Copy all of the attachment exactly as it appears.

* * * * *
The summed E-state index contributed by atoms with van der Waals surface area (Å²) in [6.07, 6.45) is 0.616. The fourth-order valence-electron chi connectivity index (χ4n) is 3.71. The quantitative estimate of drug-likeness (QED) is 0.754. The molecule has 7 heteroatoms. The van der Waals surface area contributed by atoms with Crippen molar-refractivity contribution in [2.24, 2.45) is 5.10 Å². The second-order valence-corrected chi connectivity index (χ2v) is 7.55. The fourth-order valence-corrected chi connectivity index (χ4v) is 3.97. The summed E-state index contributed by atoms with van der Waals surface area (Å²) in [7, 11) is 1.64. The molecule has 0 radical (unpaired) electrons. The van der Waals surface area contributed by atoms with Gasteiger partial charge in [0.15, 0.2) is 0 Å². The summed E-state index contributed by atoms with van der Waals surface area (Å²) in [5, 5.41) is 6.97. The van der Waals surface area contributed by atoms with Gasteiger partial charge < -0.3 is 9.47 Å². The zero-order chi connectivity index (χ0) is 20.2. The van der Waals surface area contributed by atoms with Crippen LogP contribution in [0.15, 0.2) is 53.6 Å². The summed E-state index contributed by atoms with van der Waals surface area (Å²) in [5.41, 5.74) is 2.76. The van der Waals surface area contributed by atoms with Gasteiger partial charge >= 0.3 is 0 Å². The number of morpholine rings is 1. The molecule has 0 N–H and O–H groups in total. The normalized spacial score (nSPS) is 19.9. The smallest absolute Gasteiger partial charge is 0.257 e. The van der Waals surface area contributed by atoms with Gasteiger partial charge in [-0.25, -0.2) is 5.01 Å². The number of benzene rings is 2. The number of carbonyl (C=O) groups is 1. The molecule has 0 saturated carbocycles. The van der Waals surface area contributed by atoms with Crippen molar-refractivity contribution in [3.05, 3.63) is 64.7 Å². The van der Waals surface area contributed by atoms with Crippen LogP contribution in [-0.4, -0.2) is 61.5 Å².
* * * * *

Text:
The summed E-state index contributed by atoms with van der Waals surface area (Å²) in [6.07, 6.45) is 0.616. The fourth-order valence-electron chi connectivity index (χ4n) is 3.71. The quantitative estimate of drug-likeness (QED) is 0.754. The molecule has 7 heteroatoms. The van der Waals surface area contributed by atoms with Crippen molar-refractivity contribution in [2.24, 2.45) is 5.10 Å². The second-order valence-corrected chi connectivity index (χ2v) is 7.55. The fourth-order valence-corrected chi connectivity index (χ4v) is 3.97. The summed E-state index contributed by atoms with van der Waals surface area (Å²) in [7, 11) is 1.64. The molecule has 0 radical (unpaired) electrons. The van der Waals surface area contributed by atoms with Gasteiger partial charge in [0.15, 0.2) is 0 Å². The summed E-state index contributed by atoms with van der Waals surface area (Å²) in [5, 5.41) is 6.97. The van der Waals surface area contributed by atoms with Gasteiger partial charge < -0.3 is 9.47 Å². The zero-order chi connectivity index (χ0) is 20.2. The van der Waals surface area contributed by atoms with Crippen LogP contribution in [0.15, 0.2) is 53.6 Å². The summed E-state index contributed by atoms with van der Waals surface area (Å²) in [5.41, 5.74) is 2.76. The van der Waals surface area contributed by atoms with Gasteiger partial charge >= 0.3 is 0 Å². The number of morpholine rings is 1. The molecule has 0 N–H and O–H groups in total. The normalized spacial score (nSPS) is 19.9. The smallest absolute Gasteiger partial charge is 0.257 e. The van der Waals surface area contributed by atoms with Gasteiger partial charge in [-0.25, -0.2) is 5.01 Å². The number of benzene rings is 2. The number of carbonyl (C=O) groups is 1. The molecule has 0 saturated carbocycles. The van der Waals surface area contributed by atoms with Crippen molar-refractivity contribution in [3.05, 3.63) is 64.7 Å². The van der Waals surface area contributed by atoms with Crippen LogP contribution in [-0.4, -0.2) is 61.5 Å².